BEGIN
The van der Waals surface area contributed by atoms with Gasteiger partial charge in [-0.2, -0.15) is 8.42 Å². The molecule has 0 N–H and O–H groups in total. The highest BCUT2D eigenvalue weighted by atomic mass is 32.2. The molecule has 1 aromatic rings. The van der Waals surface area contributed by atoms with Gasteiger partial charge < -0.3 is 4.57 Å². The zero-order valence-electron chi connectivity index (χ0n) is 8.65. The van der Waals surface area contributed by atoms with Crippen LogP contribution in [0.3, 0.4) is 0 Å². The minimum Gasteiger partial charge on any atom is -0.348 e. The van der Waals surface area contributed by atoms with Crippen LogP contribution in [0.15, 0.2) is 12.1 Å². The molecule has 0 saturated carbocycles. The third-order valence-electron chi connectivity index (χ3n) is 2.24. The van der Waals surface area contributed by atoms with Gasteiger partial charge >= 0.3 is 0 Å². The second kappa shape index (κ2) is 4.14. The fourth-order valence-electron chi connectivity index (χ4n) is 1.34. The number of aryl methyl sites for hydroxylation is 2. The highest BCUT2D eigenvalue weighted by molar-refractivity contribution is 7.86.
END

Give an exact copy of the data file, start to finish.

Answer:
The van der Waals surface area contributed by atoms with Gasteiger partial charge in [-0.2, -0.15) is 8.42 Å². The molecule has 0 N–H and O–H groups in total. The highest BCUT2D eigenvalue weighted by atomic mass is 32.2. The molecule has 1 aromatic rings. The van der Waals surface area contributed by atoms with Gasteiger partial charge < -0.3 is 4.57 Å². The zero-order valence-electron chi connectivity index (χ0n) is 8.65. The van der Waals surface area contributed by atoms with Crippen LogP contribution in [0.3, 0.4) is 0 Å². The minimum Gasteiger partial charge on any atom is -0.348 e. The van der Waals surface area contributed by atoms with Crippen LogP contribution in [0.15, 0.2) is 12.1 Å². The molecule has 0 saturated carbocycles. The third-order valence-electron chi connectivity index (χ3n) is 2.24. The van der Waals surface area contributed by atoms with Gasteiger partial charge >= 0.3 is 0 Å². The second kappa shape index (κ2) is 4.14. The fourth-order valence-electron chi connectivity index (χ4n) is 1.34. The number of aryl methyl sites for hydroxylation is 2. The highest BCUT2D eigenvalue weighted by molar-refractivity contribution is 7.86.